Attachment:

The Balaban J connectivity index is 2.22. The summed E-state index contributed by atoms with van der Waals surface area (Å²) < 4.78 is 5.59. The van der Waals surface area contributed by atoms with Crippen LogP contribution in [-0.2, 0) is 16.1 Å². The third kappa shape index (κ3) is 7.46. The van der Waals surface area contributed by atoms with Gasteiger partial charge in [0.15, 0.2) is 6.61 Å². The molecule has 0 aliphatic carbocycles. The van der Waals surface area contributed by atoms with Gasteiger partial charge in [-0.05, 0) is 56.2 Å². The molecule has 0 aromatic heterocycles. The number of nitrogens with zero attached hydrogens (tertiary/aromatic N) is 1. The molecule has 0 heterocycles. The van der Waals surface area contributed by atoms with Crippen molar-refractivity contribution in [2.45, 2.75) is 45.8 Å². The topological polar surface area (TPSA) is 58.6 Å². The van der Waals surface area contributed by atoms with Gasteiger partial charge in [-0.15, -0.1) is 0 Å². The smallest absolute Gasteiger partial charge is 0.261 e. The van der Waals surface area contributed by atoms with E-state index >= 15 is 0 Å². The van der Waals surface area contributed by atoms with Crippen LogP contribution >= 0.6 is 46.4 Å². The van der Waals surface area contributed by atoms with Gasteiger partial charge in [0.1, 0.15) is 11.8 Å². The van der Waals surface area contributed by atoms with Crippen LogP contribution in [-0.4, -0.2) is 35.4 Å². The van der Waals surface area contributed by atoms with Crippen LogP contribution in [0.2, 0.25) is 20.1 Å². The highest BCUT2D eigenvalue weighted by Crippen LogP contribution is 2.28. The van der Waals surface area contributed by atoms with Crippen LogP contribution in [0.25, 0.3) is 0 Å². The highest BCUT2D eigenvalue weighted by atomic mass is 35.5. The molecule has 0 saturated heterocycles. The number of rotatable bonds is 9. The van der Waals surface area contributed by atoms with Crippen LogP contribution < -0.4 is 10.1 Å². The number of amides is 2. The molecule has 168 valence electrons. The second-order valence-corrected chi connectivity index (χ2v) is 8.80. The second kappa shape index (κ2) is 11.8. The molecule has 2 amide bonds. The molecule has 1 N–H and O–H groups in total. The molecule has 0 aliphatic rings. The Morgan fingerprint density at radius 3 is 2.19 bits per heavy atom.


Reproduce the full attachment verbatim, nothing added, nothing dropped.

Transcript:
The Balaban J connectivity index is 2.22. The summed E-state index contributed by atoms with van der Waals surface area (Å²) < 4.78 is 5.59. The van der Waals surface area contributed by atoms with Crippen LogP contribution in [-0.2, 0) is 16.1 Å². The third kappa shape index (κ3) is 7.46. The van der Waals surface area contributed by atoms with Gasteiger partial charge in [0.15, 0.2) is 6.61 Å². The molecule has 0 aliphatic carbocycles. The van der Waals surface area contributed by atoms with Gasteiger partial charge in [-0.05, 0) is 56.2 Å². The molecule has 0 aromatic heterocycles. The number of nitrogens with zero attached hydrogens (tertiary/aromatic N) is 1. The molecule has 0 heterocycles. The van der Waals surface area contributed by atoms with Crippen molar-refractivity contribution in [2.45, 2.75) is 45.8 Å². The topological polar surface area (TPSA) is 58.6 Å². The van der Waals surface area contributed by atoms with Gasteiger partial charge in [-0.15, -0.1) is 0 Å². The smallest absolute Gasteiger partial charge is 0.261 e. The van der Waals surface area contributed by atoms with E-state index >= 15 is 0 Å². The van der Waals surface area contributed by atoms with Crippen LogP contribution >= 0.6 is 46.4 Å². The van der Waals surface area contributed by atoms with Gasteiger partial charge in [0.1, 0.15) is 11.8 Å². The van der Waals surface area contributed by atoms with Crippen LogP contribution in [-0.4, -0.2) is 35.4 Å². The van der Waals surface area contributed by atoms with Crippen LogP contribution in [0.2, 0.25) is 20.1 Å². The highest BCUT2D eigenvalue weighted by Crippen LogP contribution is 2.28. The van der Waals surface area contributed by atoms with Crippen LogP contribution in [0.25, 0.3) is 0 Å². The highest BCUT2D eigenvalue weighted by atomic mass is 35.5. The molecule has 0 saturated heterocycles. The number of rotatable bonds is 9. The van der Waals surface area contributed by atoms with Crippen LogP contribution < -0.4 is 10.1 Å². The number of amides is 2. The molecule has 168 valence electrons. The second-order valence-corrected chi connectivity index (χ2v) is 8.80. The second kappa shape index (κ2) is 11.8. The molecule has 2 amide bonds. The molecule has 1 N–H and O–H groups in total. The molecule has 0 aliphatic rings. The Morgan fingerprint density at radius 3 is 2.19 bits per heavy atom.